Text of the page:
Up and Waur Them A' Willie (1)
X:1 T:Up and worst them all Willy  M:C| L:1/8 R:Reel B:David Young – Drummond Castle/Duke of Perth Manuscript (1734, No. 33) Z:AK/Fiddler’s Companion K:Amix e|A/A/A Tc>A dedf|A/A/A TcA B2 Be|A/A/A TcA dfaf|edTcB A2A:| |:f/g/|a/g/f/e/ TcA d2 df/g/|a/g/f/e/ TcA B>c B(f/g/)|a/g/f/e/ TcA dfaf|edTcB A2A:|]
UP AND WAUR THEM A’, WILLIE . AKA “Up and Worst them all Willy.” AKA and see “There's nae luck aboot the hoose (1),” “Washing Day (1) (The),” “Mind what You Do.” Scottish, Reel and Strathspey: English, Shetland; Reel. England, Northumberland. A Mixolydian (Young): A Major (Athole, Balmoral, Bremner, Gow): G Major (Anderson, Kerr). Standard tuning (fiddle). AB (Gow, Cole): AAB (Anderson): AABB (most versions): AABB’ (Kerr). Popular in both 6/8 and 4/4 time from the early 18th to the early 19th century (especially in Scotland), the tune was based on a chord progression originally created in the 18th century in Italy, called passamezzo moderno. This Whig tune was the choice of William Augustus, the Duke of Cumberland and victor at Culloden (1745), when he partnered at a dance the Jacobite Lady Anne Mackintosh, who had been brought to London during the rebellion. It was meant as a pointed message. She went him one better by immediately inviting him to dance to her choice of tune, the Jacobite melody “Auld Stewart's Back Again” (Winstock, 1970). Surviving directions to the country dance to this tune were written down in 1752 by John McGill, a dancing master in Girvan, for his students. Words set to tune were printed by Johnson and Burns in the Scots Musical Museum  (vol. 2, 1788, No. 188):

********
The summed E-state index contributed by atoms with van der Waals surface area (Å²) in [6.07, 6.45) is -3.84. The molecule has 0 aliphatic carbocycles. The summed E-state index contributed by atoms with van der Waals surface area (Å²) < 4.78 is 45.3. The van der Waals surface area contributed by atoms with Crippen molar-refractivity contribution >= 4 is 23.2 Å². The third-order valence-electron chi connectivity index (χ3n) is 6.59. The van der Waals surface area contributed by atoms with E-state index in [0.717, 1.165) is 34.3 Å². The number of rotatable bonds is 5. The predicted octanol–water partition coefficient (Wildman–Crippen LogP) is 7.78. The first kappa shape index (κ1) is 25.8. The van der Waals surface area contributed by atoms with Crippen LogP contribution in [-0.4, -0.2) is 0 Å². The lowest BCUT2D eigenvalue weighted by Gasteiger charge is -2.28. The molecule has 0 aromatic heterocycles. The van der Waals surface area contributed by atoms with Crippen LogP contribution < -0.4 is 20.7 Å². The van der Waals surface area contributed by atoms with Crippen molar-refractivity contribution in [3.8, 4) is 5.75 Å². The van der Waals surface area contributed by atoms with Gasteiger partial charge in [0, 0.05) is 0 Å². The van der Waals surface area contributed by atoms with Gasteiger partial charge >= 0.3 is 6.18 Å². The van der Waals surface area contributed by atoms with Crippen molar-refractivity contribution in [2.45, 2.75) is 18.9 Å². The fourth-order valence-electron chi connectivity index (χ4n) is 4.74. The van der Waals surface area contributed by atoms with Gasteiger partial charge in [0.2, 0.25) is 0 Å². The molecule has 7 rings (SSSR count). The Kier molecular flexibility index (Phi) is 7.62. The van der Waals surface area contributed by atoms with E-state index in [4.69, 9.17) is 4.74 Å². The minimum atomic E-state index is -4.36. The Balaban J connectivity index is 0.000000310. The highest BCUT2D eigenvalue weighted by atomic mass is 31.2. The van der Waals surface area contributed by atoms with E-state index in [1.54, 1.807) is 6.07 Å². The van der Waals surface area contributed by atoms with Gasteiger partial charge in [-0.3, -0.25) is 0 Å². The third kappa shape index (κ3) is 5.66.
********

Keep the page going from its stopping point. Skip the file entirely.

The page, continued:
'Up and warn a' Willie, Warn warn a';
To hear my canty highland sang
Relate the thing I saw, Willie.
When we gaed to the braes o' Mar,
And to the wapon-shaw, Willie,
Wi' true design to serve ye king
banish whigs awa', Willie.
Up and warn a' Willie, Warn warn a';
For Lords and lairds came there bedeen,
And wow they were braw Willie.'
Robert Burns maintained that the Highland expression "Up and warn a' Willie" referred to the Crantara, or a call to arms, but that Lowlanders, continually wary of the Highland clans took the phrase to be the more directly threatening "Up and waur them a'." Although there is no firm evidence, it is thought that the song is related to the Battle of Shrieffmuir (1715).
Early versions of the tune (which may date to the 1720's) appear in the Drummond Castle Manuscript (in the possession of the Earl of Ancaster at Drummond Castle), inscribed “A Collection of Country Dances written for the use of his Grace the Duke of Perth by Dav. Young, 1734, where it appears as “Up and Worst Them All Willy”, and in John Walsh's The Second Book of the Compleat Country Dancing Master (London, 1735). It also can be found in Robert Bremner’s 1757 collection, and in the McLean Collection published by James Johnson in Edinburgh in 1772. The title appears (as “Up Willie, War Them A’”) in Henry Robson’s list of popular Northumbrian song and dance tunes (“The Northern Minstrel’s Budget”), which he published c. 1800.